For best results, use water that is free of impurities, especially chlorine. Types of purified water include distilled, reverse osmosis, deionized, and ultrafiltered. Distilled water is available for purchase at most drug stores and grocery stores.
Agar vs. Gelatin
Many people are tempted to replace agar with gelatin as a low-cost alternative. But gelatin has some drawbacks.
- Gelatin is less firm than agar, so the media will be fragile. Students may poke through the surface while trying to spread a sample.
- You will need to store and incubate your plates media-side down, and they will melt in a 37 °C incubator.
- Some bacteria can digest gelatin (they can't digest agar), turning the plates to mush.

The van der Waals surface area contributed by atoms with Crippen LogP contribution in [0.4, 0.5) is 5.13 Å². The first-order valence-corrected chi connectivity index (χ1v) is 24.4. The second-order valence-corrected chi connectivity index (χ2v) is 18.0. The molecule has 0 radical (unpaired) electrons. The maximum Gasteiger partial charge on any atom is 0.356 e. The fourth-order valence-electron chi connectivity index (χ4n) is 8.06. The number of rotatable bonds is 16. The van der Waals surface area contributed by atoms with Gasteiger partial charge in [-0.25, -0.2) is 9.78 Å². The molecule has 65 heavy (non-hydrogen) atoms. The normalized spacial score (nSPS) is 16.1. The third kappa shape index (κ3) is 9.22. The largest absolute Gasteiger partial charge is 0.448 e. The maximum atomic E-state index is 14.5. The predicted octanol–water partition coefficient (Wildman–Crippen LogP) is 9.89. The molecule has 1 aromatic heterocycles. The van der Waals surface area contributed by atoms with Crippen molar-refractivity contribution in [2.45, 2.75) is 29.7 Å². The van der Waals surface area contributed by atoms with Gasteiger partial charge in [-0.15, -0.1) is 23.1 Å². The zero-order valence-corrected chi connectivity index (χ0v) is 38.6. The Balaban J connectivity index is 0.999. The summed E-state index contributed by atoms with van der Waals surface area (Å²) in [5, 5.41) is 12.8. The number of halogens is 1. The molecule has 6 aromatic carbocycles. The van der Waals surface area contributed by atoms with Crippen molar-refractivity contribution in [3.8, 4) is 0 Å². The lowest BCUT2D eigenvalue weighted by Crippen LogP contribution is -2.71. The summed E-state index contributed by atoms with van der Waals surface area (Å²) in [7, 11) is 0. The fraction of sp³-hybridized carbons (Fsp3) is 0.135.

- Gelatin doesn't set properly in media with 10% or more salt.
Types of Agar
Less expensive, food-grade agar is available at Asian markets or the international section of specialty grocery stores (look in the Asian food section). Food-grade agar usually works fine, but consider spending a little more money and buying lab-grade agar. It produces more consistent and higher quality plates, and it is less often contaminated with bacteria or mold spores.